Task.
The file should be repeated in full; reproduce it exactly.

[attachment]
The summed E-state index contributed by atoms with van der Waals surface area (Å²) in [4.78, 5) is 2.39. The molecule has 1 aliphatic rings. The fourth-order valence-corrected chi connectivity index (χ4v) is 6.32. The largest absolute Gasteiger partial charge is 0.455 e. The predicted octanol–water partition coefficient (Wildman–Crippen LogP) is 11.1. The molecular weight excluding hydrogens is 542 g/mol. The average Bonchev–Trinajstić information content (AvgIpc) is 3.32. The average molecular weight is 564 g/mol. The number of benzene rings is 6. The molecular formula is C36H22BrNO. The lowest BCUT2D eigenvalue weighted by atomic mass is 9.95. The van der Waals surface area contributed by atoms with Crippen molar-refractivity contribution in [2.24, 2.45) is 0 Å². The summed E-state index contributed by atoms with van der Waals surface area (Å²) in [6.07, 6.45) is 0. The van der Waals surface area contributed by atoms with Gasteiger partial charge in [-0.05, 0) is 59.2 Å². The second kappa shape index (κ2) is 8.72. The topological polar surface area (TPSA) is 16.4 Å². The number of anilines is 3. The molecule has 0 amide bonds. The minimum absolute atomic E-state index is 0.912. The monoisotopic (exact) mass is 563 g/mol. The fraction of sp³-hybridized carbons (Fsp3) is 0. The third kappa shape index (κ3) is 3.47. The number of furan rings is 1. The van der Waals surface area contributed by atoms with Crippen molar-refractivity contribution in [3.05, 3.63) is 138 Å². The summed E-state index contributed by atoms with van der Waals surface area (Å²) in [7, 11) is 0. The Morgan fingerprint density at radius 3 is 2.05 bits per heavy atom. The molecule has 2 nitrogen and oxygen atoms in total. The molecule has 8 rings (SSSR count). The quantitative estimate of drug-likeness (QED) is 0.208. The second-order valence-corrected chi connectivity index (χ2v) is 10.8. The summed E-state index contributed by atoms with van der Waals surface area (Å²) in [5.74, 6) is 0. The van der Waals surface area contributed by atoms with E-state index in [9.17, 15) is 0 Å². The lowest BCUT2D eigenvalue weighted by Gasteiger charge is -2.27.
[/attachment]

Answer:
The summed E-state index contributed by atoms with van der Waals surface area (Å²) in [4.78, 5) is 2.39. The molecule has 1 aliphatic rings. The fourth-order valence-corrected chi connectivity index (χ4v) is 6.32. The largest absolute Gasteiger partial charge is 0.455 e. The predicted octanol–water partition coefficient (Wildman–Crippen LogP) is 11.1. The molecular weight excluding hydrogens is 542 g/mol. The average Bonchev–Trinajstić information content (AvgIpc) is 3.32. The average molecular weight is 564 g/mol. The number of benzene rings is 6. The molecular formula is C36H22BrNO. The lowest BCUT2D eigenvalue weighted by atomic mass is 9.95. The van der Waals surface area contributed by atoms with Crippen molar-refractivity contribution in [2.24, 2.45) is 0 Å². The summed E-state index contributed by atoms with van der Waals surface area (Å²) in [6.07, 6.45) is 0. The van der Waals surface area contributed by atoms with Gasteiger partial charge in [-0.05, 0) is 59.2 Å². The second kappa shape index (κ2) is 8.72. The topological polar surface area (TPSA) is 16.4 Å². The number of anilines is 3. The molecule has 0 amide bonds. The minimum absolute atomic E-state index is 0.912. The monoisotopic (exact) mass is 563 g/mol. The fraction of sp³-hybridized carbons (Fsp3) is 0. The third kappa shape index (κ3) is 3.47. The number of furan rings is 1. The van der Waals surface area contributed by atoms with Crippen molar-refractivity contribution in [3.05, 3.63) is 138 Å². The summed E-state index contributed by atoms with van der Waals surface area (Å²) in [7, 11) is 0. The Morgan fingerprint density at radius 3 is 2.05 bits per heavy atom. The molecule has 2 nitrogen and oxygen atoms in total. The molecule has 8 rings (SSSR count). The quantitative estimate of drug-likeness (QED) is 0.208. The second-order valence-corrected chi connectivity index (χ2v) is 10.8. The summed E-state index contributed by atoms with van der Waals surface area (Å²) in [5.74, 6) is 0. The van der Waals surface area contributed by atoms with E-state index in [9.17, 15) is 0 Å². The lowest BCUT2D eigenvalue weighted by Gasteiger charge is -2.27.